For the past several weeks we have been busy preparing deep-sea octocorals for multi-locus DNA Barcoding from our recent RV Celtic Explorer voyage to Whittard Canyon. Initial identification of samples, based on morphology, indicates that the octocorals contributing to the diversity within Whittard Canyon are: Isididae, Plexauridae, Primnoidae, Acanthogorgiidae, Alcyoniidae, Chrysogorgiidae, Paragorgiidae, Clavulariidae, and Pennatulacea. So far, we have extracted high quality DNA from each sample and have amplified both the mtMutS and COI markers. We have recently begun amplifying a third marker, nuclear 28s rDNA. Additionally, we are amplifying the IGR4 region of the Isididae samples in order to further delineate taxonomic relationships. Once amplified, our samples will be sent off for sequencing; these sequences will then be edited and aligned in order to construct preliminary phylogenetic trees. Our ultimate goal with these markers is to better understand the species richness of Octocorallia in Whittard Canyon. Furthermore, we will be calculating genetic distances for between our samples and compare these to previously studied specimens from around the world in order to aid in our species identification and estimates of species richness. We hope to have our analyses completed in the coming few weeks!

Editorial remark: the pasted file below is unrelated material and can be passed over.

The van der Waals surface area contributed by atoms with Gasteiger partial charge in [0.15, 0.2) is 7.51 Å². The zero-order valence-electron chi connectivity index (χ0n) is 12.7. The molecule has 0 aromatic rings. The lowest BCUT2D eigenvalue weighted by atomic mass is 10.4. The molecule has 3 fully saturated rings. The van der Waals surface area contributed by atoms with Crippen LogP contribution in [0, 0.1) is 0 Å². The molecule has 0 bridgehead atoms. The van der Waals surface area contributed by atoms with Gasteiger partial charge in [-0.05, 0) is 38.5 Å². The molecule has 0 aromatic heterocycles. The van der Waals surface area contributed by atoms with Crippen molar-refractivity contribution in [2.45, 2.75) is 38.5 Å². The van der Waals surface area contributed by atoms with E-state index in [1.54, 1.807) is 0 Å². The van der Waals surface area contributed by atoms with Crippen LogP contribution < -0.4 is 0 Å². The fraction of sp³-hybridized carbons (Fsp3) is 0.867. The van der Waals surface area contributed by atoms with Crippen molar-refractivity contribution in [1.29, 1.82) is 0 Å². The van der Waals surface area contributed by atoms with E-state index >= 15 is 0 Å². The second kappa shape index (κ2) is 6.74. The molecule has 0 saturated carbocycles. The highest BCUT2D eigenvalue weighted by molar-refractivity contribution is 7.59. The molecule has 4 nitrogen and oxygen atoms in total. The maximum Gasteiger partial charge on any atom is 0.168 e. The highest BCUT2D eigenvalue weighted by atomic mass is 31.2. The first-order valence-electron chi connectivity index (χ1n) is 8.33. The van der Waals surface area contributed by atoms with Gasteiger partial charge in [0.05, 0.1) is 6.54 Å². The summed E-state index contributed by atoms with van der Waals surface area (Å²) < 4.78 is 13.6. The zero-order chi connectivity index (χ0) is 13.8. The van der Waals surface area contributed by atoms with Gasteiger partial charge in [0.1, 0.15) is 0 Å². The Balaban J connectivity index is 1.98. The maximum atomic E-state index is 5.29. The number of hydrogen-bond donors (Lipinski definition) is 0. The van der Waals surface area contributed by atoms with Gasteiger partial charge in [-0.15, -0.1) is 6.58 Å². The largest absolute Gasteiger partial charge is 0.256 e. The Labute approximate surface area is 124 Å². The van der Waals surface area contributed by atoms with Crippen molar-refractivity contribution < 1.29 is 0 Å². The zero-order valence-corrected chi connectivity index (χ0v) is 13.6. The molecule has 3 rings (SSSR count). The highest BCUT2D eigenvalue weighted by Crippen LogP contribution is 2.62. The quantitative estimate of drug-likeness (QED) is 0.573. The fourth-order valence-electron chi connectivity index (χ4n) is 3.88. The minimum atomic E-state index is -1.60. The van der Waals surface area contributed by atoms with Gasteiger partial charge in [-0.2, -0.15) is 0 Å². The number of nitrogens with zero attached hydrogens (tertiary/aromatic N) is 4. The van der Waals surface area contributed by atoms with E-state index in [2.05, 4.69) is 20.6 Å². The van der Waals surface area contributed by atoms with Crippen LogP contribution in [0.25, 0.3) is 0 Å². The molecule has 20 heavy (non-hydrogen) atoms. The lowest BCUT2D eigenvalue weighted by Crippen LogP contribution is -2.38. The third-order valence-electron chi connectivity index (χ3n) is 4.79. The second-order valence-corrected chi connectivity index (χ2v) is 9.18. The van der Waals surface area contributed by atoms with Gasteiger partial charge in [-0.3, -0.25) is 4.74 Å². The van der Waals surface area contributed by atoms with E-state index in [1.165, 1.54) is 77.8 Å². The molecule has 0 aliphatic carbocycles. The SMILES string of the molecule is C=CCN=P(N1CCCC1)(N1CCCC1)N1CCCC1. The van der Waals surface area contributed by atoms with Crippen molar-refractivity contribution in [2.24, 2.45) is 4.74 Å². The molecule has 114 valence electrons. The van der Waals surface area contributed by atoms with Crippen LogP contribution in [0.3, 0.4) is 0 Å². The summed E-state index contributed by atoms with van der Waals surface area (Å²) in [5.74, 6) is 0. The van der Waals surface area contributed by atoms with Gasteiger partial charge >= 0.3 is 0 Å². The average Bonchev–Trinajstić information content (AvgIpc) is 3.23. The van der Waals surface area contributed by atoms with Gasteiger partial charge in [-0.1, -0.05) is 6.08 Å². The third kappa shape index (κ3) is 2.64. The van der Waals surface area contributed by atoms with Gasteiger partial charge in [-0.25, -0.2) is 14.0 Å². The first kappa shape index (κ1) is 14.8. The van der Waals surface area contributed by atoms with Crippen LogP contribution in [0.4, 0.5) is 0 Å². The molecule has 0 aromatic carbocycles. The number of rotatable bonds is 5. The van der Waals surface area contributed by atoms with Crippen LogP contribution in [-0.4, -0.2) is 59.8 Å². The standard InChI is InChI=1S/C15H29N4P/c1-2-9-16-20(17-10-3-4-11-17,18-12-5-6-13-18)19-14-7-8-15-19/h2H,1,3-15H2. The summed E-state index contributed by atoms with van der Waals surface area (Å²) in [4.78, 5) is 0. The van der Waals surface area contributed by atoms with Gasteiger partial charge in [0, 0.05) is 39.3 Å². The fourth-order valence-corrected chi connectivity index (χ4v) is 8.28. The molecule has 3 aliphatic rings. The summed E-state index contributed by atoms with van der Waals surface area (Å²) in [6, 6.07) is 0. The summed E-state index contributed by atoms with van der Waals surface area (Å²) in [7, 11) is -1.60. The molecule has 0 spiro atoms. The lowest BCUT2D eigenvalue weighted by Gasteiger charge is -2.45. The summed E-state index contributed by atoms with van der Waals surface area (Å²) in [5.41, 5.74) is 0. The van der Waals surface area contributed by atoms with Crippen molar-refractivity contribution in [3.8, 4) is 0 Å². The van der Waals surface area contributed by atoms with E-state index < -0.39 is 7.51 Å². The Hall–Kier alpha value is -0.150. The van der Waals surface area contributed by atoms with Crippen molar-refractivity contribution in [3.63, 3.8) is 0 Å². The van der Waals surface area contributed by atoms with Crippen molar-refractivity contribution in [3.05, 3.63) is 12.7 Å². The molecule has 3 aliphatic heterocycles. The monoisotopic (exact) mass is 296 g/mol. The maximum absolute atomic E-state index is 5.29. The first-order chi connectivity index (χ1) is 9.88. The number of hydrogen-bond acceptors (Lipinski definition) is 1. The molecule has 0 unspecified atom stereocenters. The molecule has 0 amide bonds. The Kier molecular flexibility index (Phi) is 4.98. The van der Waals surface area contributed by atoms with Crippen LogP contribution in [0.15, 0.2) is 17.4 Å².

Thomas Byrne, Pomona College '18
UCE Project Team
All things Anthozoa, Evolution and Ecology